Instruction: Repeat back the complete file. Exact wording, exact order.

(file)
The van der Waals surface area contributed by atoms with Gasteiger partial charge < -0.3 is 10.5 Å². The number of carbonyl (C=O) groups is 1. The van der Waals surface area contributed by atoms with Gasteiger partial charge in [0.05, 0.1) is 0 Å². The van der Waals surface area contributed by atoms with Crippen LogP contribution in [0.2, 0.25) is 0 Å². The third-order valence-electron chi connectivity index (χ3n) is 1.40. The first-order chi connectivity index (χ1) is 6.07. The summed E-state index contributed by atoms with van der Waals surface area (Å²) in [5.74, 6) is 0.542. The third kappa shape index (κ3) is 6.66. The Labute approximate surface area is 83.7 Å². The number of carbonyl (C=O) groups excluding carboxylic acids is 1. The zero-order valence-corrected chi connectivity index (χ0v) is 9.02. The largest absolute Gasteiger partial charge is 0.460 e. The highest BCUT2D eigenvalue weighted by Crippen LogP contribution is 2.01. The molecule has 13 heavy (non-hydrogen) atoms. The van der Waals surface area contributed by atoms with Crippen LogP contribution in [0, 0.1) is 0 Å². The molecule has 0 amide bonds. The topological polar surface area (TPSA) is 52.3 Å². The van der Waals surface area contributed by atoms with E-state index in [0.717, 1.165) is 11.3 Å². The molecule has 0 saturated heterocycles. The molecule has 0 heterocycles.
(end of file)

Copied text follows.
The van der Waals surface area contributed by atoms with Gasteiger partial charge < -0.3 is 10.5 Å². The number of carbonyl (C=O) groups is 1. The van der Waals surface area contributed by atoms with Gasteiger partial charge in [0.05, 0.1) is 0 Å². The van der Waals surface area contributed by atoms with Crippen LogP contribution in [0.2, 0.25) is 0 Å². The third-order valence-electron chi connectivity index (χ3n) is 1.40. The first-order chi connectivity index (χ1) is 6.07. The summed E-state index contributed by atoms with van der Waals surface area (Å²) in [5.74, 6) is 0.542. The third kappa shape index (κ3) is 6.66. The Labute approximate surface area is 83.7 Å². The number of carbonyl (C=O) groups excluding carboxylic acids is 1. The zero-order valence-corrected chi connectivity index (χ0v) is 9.02. The largest absolute Gasteiger partial charge is 0.460 e. The highest BCUT2D eigenvalue weighted by Crippen LogP contribution is 2.01. The molecule has 13 heavy (non-hydrogen) atoms. The van der Waals surface area contributed by atoms with Crippen LogP contribution in [0, 0.1) is 0 Å². The molecule has 0 amide bonds. The topological polar surface area (TPSA) is 52.3 Å². The van der Waals surface area contributed by atoms with E-state index in [0.717, 1.165) is 11.3 Å². The molecule has 0 saturated heterocycles. The molecule has 0 heterocycles.